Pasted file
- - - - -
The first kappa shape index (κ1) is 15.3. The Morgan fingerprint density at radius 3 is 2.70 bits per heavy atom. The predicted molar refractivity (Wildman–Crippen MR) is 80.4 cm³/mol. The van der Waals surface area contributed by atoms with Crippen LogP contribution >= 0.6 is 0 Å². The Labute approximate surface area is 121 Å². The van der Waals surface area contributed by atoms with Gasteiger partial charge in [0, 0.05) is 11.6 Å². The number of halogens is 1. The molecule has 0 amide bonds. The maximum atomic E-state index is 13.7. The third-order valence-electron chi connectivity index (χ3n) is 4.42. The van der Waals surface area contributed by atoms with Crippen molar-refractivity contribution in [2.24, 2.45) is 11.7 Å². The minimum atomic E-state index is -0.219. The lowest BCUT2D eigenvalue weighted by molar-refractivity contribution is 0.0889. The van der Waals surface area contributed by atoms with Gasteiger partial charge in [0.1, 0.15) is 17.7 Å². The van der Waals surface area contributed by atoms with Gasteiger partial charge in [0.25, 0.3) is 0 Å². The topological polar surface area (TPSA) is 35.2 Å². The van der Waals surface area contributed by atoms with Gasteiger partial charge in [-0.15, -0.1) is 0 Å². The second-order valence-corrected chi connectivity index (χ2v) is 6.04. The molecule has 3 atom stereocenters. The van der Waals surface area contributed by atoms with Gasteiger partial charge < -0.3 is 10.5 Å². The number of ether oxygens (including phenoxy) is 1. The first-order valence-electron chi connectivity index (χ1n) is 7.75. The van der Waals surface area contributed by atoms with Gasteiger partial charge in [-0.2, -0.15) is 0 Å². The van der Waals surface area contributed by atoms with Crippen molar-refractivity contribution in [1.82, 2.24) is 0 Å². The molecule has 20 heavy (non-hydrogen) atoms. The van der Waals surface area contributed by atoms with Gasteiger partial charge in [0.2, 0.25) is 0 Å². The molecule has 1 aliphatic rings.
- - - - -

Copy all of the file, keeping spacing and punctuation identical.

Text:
The first kappa shape index (κ1) is 15.3. The Morgan fingerprint density at radius 3 is 2.70 bits per heavy atom. The predicted molar refractivity (Wildman–Crippen MR) is 80.4 cm³/mol. The van der Waals surface area contributed by atoms with Crippen LogP contribution >= 0.6 is 0 Å². The Labute approximate surface area is 121 Å². The van der Waals surface area contributed by atoms with Gasteiger partial charge in [0, 0.05) is 11.6 Å². The number of halogens is 1. The molecule has 0 amide bonds. The maximum atomic E-state index is 13.7. The third-order valence-electron chi connectivity index (χ3n) is 4.42. The van der Waals surface area contributed by atoms with Crippen molar-refractivity contribution in [2.24, 2.45) is 11.7 Å². The minimum atomic E-state index is -0.219. The lowest BCUT2D eigenvalue weighted by molar-refractivity contribution is 0.0889. The van der Waals surface area contributed by atoms with Gasteiger partial charge in [0.1, 0.15) is 17.7 Å². The van der Waals surface area contributed by atoms with Gasteiger partial charge in [0.25, 0.3) is 0 Å². The topological polar surface area (TPSA) is 35.2 Å². The van der Waals surface area contributed by atoms with Gasteiger partial charge in [-0.15, -0.1) is 0 Å². The second-order valence-corrected chi connectivity index (χ2v) is 6.04. The molecule has 3 atom stereocenters. The van der Waals surface area contributed by atoms with Gasteiger partial charge < -0.3 is 10.5 Å². The number of ether oxygens (including phenoxy) is 1. The first-order valence-electron chi connectivity index (χ1n) is 7.75. The van der Waals surface area contributed by atoms with Gasteiger partial charge in [-0.2, -0.15) is 0 Å². The van der Waals surface area contributed by atoms with Crippen molar-refractivity contribution in [1.82, 2.24) is 0 Å². The molecule has 20 heavy (non-hydrogen) atoms. The van der Waals surface area contributed by atoms with Gasteiger partial charge in [0.2, 0.25) is 0 Å². The molecule has 1 aliphatic rings.